In the U.K., the undeniable rise of xenophobia is taking shape through Islamaphobia. As noted in Lauren Collins’ piece in the July 4, 2011 issue of The New Yorker, Immigration is more acute in Britain than in any other European country. The Muslim population, in particular, has increased by seventy four percent since 2001 (German Marshall Fund). As Collins writes, “The newspapers are filled with stories about the loss of the British way of life, with halal meat and niqabs as its despoilers.”
In the wake of this change in cultural, racial, and religious demographic, leaders have revoked a once staunch value for multiculturalism. Last year, Germany’s Chancellor, Angela Merkel, resigned that the nation’s residents attempts to live alongside had “failed, utterly failed,” (Merkel, in Collins, 2011). This year, Nicolas Sarkozy started a national debate on Islam when he stated, “The truth is that in all our democracies we’ve been too concerned about the identity of the new arrivals and not enough the identity of the country receiving them.” As unexpected as it might be, I actually find Sarkozy’s comments to be brazenly honest. Albeit distasteful and self-serving, but far more honest in the desire for self preservation than a surface support of multiculturalism that is, at its core, relies on connected mythologies of manifest destiny, discovery, and merit.
The mythology of multiculturalism was never about plurality as much as it was about a pretty face to display to reflect partial truths shifting demographics. When those demographics shift to an extent and depth that it threatens the core set of practices held by a sanctioned and established population (they didn’t buy the kim chee but they can still smell it), the surface rhetoric is a quick casualty, and we can see that happening in Europe and here.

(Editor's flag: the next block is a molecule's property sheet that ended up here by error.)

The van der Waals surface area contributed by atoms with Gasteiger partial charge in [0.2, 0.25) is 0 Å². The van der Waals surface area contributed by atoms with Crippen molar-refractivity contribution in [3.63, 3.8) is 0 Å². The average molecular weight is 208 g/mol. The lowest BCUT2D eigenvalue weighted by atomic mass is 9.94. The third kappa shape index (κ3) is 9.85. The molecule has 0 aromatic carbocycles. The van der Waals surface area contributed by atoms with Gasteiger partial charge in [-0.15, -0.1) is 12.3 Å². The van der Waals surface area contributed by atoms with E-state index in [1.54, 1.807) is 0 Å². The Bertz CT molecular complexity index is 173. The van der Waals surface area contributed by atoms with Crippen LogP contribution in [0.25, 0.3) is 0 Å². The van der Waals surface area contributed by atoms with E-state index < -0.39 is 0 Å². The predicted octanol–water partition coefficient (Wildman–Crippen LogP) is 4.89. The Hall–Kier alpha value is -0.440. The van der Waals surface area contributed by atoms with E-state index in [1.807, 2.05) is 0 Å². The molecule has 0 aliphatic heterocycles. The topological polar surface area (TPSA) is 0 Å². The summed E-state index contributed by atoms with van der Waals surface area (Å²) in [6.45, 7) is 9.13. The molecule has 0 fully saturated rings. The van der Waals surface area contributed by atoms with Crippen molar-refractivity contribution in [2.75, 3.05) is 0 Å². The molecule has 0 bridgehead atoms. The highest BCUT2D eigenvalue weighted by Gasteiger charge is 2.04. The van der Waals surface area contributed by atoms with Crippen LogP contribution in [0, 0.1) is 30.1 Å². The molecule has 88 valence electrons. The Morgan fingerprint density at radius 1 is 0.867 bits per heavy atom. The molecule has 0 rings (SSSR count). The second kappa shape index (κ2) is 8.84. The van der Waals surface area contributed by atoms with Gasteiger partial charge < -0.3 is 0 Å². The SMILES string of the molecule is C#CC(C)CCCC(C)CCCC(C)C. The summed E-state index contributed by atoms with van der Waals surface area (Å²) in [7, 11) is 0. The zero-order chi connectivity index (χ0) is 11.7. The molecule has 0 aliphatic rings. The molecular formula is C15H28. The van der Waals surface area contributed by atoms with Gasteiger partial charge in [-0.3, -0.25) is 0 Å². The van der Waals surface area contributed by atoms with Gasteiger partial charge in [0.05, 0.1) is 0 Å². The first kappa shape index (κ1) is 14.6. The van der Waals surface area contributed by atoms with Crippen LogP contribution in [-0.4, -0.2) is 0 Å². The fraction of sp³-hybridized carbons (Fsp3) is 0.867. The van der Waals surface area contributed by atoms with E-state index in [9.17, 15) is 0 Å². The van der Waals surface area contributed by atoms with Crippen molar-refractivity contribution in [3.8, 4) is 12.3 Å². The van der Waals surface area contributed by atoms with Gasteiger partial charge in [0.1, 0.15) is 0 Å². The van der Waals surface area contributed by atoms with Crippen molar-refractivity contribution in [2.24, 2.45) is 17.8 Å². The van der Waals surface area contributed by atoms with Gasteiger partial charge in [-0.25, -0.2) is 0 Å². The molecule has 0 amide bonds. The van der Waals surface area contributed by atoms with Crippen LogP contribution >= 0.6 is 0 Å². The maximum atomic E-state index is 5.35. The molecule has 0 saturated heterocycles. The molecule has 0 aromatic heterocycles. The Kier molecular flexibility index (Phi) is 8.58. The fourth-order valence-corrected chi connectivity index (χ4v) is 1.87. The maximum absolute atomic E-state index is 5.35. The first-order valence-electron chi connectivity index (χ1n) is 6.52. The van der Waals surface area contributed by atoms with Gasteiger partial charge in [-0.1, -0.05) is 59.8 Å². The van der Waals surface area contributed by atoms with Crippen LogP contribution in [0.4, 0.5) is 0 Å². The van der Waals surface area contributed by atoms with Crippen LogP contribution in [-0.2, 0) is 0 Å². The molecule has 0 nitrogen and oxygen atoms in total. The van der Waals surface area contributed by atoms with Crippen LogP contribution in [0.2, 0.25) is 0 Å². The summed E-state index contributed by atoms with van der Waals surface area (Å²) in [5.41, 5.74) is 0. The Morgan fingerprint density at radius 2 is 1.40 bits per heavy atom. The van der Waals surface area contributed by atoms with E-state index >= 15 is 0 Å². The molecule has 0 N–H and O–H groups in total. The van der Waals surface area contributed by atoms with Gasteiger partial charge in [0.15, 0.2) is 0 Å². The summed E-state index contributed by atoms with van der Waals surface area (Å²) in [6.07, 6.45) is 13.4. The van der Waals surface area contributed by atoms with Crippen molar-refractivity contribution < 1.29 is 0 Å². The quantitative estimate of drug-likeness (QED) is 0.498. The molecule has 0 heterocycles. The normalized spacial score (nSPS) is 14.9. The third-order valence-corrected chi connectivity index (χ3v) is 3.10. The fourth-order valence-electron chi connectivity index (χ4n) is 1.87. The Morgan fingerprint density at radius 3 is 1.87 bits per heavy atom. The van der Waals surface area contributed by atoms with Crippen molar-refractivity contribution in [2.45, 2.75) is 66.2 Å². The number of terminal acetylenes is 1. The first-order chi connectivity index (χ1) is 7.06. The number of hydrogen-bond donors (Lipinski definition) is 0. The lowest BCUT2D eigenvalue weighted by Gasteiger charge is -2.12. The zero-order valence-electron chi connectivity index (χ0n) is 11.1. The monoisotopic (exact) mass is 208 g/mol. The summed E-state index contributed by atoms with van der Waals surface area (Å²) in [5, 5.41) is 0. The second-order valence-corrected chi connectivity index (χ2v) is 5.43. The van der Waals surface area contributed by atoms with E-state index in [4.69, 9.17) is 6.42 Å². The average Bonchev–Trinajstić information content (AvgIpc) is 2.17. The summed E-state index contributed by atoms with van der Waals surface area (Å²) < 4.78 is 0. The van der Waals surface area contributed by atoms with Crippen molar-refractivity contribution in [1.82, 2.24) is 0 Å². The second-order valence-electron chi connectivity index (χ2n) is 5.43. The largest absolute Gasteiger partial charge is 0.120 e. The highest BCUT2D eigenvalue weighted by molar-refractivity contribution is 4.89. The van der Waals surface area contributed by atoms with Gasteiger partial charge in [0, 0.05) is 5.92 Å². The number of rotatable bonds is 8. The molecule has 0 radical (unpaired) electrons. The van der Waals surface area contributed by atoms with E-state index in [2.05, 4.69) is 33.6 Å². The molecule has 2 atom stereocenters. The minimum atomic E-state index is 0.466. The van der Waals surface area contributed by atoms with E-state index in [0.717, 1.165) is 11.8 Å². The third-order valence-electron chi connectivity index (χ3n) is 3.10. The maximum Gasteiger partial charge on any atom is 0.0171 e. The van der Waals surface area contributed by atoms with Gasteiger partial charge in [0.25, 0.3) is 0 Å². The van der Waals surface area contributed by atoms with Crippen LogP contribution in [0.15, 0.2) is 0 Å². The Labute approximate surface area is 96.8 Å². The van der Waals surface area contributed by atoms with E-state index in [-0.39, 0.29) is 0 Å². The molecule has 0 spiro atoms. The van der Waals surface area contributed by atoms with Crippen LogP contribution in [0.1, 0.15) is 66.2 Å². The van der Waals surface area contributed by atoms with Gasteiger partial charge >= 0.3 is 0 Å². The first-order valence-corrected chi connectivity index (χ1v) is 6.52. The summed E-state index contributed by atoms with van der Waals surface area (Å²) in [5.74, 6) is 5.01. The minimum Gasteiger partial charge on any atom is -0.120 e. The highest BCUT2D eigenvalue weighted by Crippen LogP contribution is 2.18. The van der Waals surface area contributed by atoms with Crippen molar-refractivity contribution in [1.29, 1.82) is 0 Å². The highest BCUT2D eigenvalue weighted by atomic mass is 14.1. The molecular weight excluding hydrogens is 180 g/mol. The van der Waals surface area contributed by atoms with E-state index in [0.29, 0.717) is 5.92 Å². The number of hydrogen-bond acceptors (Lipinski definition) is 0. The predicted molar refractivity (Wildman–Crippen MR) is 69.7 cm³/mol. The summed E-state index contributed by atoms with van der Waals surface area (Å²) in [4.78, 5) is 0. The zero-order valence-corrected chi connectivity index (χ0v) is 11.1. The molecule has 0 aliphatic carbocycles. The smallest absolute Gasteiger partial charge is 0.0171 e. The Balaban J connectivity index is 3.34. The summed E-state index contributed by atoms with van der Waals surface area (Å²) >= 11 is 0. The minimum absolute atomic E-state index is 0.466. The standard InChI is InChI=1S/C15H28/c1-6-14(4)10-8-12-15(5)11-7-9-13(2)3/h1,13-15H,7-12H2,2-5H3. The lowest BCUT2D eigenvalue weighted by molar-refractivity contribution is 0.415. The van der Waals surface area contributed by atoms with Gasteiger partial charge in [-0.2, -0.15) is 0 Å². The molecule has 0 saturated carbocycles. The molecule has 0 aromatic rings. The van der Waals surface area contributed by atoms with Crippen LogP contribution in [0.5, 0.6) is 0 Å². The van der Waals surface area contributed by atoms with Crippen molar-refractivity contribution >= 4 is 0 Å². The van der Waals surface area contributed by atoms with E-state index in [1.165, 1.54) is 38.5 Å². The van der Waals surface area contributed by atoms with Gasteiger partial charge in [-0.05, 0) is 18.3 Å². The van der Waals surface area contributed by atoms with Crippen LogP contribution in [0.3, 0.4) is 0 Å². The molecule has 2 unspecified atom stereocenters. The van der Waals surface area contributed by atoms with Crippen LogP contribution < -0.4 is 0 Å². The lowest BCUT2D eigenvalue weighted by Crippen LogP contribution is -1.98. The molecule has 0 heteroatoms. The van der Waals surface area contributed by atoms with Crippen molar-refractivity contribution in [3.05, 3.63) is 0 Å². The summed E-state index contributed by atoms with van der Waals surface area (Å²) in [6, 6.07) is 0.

In education, we have embraced multicultural education as a way of ‘dealing with’ the demographic rifts and distances between a largely White female upper middle class teaching profession and the low-income youth of color in public schools. But this has largely happened through a smattering of ‘multicultural literature’ in a more established canon. How a text can be multicultural is beyond me, but this labeling speaks to the core value of a backdrop and periphery of diversity flanking a central core culture, in this case White middle class culture, as in the Great Books. The mythology of multicultural education is just that because education has remained largely a dominant cultural enterprise, one now marked by privatization and profits by publishers and hedgefund managers than anything remotely resembling democracy.
On this 4th of July, I hear the songs of patriotism and nationhood. I’m dubious. To my ear, these songs are sung in the same key of melting pots and mosaics, a key with that when performed clangs with flat, off-tune but undeniably piercing tones of a thinning mythology. But while I’m dubious, I’m also strangely optimistic. It might be easier to talk about what we actually mean by diversity when the diversity has made us uncomfortable, even threatened us. The conservative right has already answered those questions with a resounding xenophobia and dismissal of diversity. Maybe the next time I ask why we want a ‘diverse’ pool of students, colleagues, etc., I will be met with more than the sound of crickets and eyelids blinking.